Legislators are back. Will the receptions return too?

On January 8, 2008, in News 2008, by Mark Norris

By John Rodgers, NashvilleCityPaper.com
January 8, 2008

State lawmakers are back in session today, and along with gavels banging and legislators arguing, another long-standing tradition will resume — the legislative reception.

For decades, organizations that typically employ lobbyists have thrown receptions so their members can talk to state lawmakers in a more laid-back setting, often over cocktails and finger food.

In 2005, however, the Tennessee Waltz sting arrested five current or former lawmakers and charged them with accepting bribes to influence legislation.

The culture on Capitol Hill was questioned further, and corruption on a grand scale was suspected among some in the general public.

To try and restore the public’s trust, new ethics laws followed, and starting in late 2006, for the first time, organizations hosting receptions had to disclose to the Tennessee Ethics Commission the invitation and the amount of money spent on the event.

The Ethics Commission discloses that information, or at least what it has available, on its Web site.

So far, just two events are registered for this year: the Chattanooga/Hamilton County Medical Society dinner on Jan. 10 and the Beverage Association of Tennessee’s “winter picnic” in February.

Some lawmakers think there are fewer legislative receptions now, possibly as a result of the disclosure requirement but also because there are additional legal hoops for throwing one.

House Minority Leader Jason Mumpower (R-Bristol) said legislative receptions are less prevalent now because the Waltz sting caused people on Capitol Hill to become “skittish” and that the disclosure process for hosting a reception is confusing.

“They’re less prevalent based on perception or the complication of filing (with the ethics commission),” Mumpower said.

Courtney Pearre, the chairman of the Tennessee Lobbyist Association, said he thinks there are just as many receptions now than in past years.

Pearre did acknowledge though that the reporting of the events has created a “mistaken perception” of “drunken orgies with finger foods.”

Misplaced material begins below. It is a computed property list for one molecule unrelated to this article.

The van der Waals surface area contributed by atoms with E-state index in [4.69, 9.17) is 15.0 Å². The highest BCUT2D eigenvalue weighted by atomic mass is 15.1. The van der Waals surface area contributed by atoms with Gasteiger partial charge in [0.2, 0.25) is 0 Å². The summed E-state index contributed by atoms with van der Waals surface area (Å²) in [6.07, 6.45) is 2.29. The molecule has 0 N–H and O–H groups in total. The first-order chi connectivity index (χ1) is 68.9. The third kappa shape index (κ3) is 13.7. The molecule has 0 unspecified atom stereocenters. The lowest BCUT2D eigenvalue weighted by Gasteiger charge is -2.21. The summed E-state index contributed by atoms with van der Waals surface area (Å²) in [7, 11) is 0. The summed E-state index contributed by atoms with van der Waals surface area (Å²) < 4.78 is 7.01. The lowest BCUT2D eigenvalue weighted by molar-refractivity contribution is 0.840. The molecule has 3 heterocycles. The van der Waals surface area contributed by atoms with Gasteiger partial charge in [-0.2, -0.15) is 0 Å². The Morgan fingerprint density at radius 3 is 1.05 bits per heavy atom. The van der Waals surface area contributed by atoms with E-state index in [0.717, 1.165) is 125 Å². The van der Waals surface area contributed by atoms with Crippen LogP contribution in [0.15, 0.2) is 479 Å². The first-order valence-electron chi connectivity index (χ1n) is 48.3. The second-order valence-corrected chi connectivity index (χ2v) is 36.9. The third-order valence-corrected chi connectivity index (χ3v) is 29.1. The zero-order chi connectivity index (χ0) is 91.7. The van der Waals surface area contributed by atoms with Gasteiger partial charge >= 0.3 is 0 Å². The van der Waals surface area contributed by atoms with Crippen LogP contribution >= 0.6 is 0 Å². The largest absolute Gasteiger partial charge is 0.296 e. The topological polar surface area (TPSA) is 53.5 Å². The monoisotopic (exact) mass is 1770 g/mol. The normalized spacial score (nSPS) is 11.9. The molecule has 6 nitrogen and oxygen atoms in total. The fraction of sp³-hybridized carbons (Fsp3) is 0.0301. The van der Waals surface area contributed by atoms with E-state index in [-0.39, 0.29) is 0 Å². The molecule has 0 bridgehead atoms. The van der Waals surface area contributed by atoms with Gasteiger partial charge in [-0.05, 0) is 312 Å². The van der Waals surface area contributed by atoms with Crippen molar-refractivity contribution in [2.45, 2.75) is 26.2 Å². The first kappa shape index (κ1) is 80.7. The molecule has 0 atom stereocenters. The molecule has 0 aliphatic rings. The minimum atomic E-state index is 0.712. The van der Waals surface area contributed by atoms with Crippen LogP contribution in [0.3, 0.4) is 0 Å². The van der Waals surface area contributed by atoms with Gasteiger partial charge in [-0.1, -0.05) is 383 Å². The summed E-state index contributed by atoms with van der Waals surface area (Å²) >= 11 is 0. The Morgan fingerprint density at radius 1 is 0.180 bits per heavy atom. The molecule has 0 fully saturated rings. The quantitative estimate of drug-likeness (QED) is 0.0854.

“I think it’s more business-like now than it was 25 years ago,” Pearre said of the culture on Capitol Hill.

During 2007, $413,470 was the total amount of money spent on legislative receptions on 56 events, according to the ethics commission’s Web site.

Despite possibly lower numbers of legislative receptions, former Sen. Jerry Cooper’s horrendous car accident – and following DUI – brought the entertainment events back into the limelight.

The night of Cooper’s accident, he attended three legislative receptions, according to news reports. Authorities say his blood alcohol level was .18, more than twice the legal limit. Cooper pleaded no contest to the charge.

In addition, other lawmakers have openly had trouble with alcohol. State Rep. Rob Briley (D-Nashville) recently pleaded guilty to a DUI allegation, and a hotel manager said Sen. Ophelia Ford (D-Memphis) was “extremely intoxicated” when she fell from a hotel’s bar stool last year. Ford denied she was drunk.

Mumpower was the only one of the four minority and majority leaders in the state Senate and House, however, who said he would specifically remind his members to be careful about alcohol.

The three others felt it should be left to the individual lawmaker.

“My members know not to drink and drive,” said Senate Democratic Leader Jim Kyle (D-Memphis). “Individual behavior is the responsibility of the individual senator. These are grown men and women, and they will be held accountable for their actions just like the ones who weren’t here were ultimately held accountable for their actions.”

Sen. Mark Norris (R-Collierville), the Senate Republican’s leader, echoed similar thoughts, saying he trusted fellow GOP Senators’ judgment on “social issues.” Norris said there were fewer legislative receptions now.

House Majority Leader Gary Odom (D-Nashville) said legislators are “all adults” and they know “what’s right and they know what’s wrong.”

Odom said state lawmakers will make mistakes, however.

“Anyone who ever tried to suggest that the legislature is made up of perfect people is about as far wrong as you can be,” Odom said.


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